Creek, Mvskoke, Muskogee, Muscoge

Archaeology, historical accounts, verbal historic memory, and ethnohistory are all combined to portray the history of the Muskoke from the earliest of times. As archaeology is a field that shows us something new and exciting every year, this history is bound to change in response to new discoveries and reinterpretations of older material.

The Muskoke are made up of survivors of groups of Kasihta (Alabama-speakers), Tuskegee (Koasáti-speakers) and Coweta (Hitchiti-speakers) origin, speaking languages of the Muskogean Language Family. They were of different cultures, Moundville (Alabamas), Dallas (Koasátis) and Lamar (Hitchitis). They joined in a confederacy while they were gathered along Okmulgee River in the late 1600s. An important element in the formation of the confederacy are the Tukabahchee who may have been of Shawnee (Algonquian-speakers) origin. Together they formed a new distinct group that was known by many names, but the most well known is Muskoke (Mvskoge, Muskogee), name of unknown origin and meaning by which they are known today. As diseases and conflicts continued to decimate their societies, more groups gathered around them to seek strength in numbers. Among these groups were Yuchi, Siouan, Natchez and Timucua peoples fleeing their homelands. The lingua franca however remained the Muskoke tongue, an amalgam language of the first original groups. Later, groups dissatisfied with growing cultural and political influences from the surrounding Anglo-society, began moving into Florida to form their own independent villages. That area had been left vacant by slave raids made by among others, the Muskokes themselves. These groups later became known as the Seminoles who fought a contracted war with the United States.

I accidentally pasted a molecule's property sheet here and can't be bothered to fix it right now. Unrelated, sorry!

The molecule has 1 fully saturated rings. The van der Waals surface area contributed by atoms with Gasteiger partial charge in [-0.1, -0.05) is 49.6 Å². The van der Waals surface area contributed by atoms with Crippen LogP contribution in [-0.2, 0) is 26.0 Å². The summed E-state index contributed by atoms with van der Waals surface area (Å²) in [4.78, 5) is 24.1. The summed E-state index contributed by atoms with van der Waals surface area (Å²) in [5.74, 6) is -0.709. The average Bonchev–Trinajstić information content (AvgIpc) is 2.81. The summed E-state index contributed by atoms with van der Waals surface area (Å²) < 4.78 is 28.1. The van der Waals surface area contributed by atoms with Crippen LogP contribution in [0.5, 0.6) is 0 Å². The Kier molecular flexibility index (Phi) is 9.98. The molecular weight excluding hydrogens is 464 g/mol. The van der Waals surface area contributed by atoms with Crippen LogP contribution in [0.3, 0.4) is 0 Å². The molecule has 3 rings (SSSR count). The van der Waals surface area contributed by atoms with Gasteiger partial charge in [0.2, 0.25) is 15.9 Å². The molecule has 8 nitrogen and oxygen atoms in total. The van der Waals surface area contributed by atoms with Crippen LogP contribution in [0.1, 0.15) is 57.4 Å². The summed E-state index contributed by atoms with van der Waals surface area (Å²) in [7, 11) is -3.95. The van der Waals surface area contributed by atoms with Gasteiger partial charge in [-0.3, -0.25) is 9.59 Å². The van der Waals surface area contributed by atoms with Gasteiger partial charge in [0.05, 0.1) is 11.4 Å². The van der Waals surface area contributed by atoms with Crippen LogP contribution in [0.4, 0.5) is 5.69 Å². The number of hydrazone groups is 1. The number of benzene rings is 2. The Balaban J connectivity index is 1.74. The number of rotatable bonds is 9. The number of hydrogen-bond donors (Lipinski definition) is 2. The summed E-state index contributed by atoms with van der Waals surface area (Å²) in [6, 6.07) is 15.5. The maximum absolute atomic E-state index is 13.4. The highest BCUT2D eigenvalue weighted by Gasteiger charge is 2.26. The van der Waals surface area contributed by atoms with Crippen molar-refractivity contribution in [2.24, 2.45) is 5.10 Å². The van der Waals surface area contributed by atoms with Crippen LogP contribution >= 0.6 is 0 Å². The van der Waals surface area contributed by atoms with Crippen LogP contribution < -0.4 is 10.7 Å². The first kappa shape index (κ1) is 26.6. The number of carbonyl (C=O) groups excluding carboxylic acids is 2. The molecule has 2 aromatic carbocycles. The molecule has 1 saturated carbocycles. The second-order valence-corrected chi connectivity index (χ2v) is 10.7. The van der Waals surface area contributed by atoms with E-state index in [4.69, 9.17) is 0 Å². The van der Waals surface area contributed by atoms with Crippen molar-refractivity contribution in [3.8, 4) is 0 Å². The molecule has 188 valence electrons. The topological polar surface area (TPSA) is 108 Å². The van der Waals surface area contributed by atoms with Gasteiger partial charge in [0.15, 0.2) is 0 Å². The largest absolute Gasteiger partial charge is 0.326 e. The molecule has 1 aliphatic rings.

The Muskoke are thus a combination of many disparate groups, Muskhogean-speakers, Yuchi-speakers, Siouan-speakers, Timucuan-speakers and Algonquian-speakers (Shawnees). Survivors of disease epidemics, conflict, wars and genocidal policies of the invading British and later United States. Finally driven out of their lands in Alabama, Georgia and Tennessee to end up mainly in Oklahoma where they are now a minority in a land once promised them as theirs forever. A few families managed to hide themselves in remote corners of their former homeland, now most have organized themselves to better maintain their identity in a sea of Anglo-American and African-American faces. The land they once controlled is now ruled over by Anglo-Americans who maintain their power in a society where Anglos (people mainly of British Isles ancestry) are increasingly becoming a minority in urban areas.

Location, some groups migrate from one location to another through time due to outer or inner pressure; other groups do not.

Muskoke location

Language, no matter where we are in the world the language we speak is not necessarily the same our foremothers and -fathers spoke, sometimes it is related but at other times language shifts occur due to some form of assimilation processes.

Muskoke language

History, every time has it’s place and every place it’s time, it is a sad or a happy time, peaceful or warlike, actors in societies seek riches and fortune, sometimes at the expanse of others, but ultimately it is the winner that writes that history. History can be presented in many different ways that express our cultural ideals.

Muskoke history

Culture & Society, traditions, values, kin groups and expectations to ones status in a society now and in the future, we are all players in the cultural surroundings we are born in, social creatures seeking happiness in our varied ways.

Muskoke culture

Muskoke clans

Population, diseases, wars and competitions increase or diminish our numbers. Gender values also affects us.

Muskoke population

DNA, what our genomes say about us tells a lot about our origin and physical appearance.

Muskoke DNA

Miscellaneous, articles and other interesting things.


Muskoke sources

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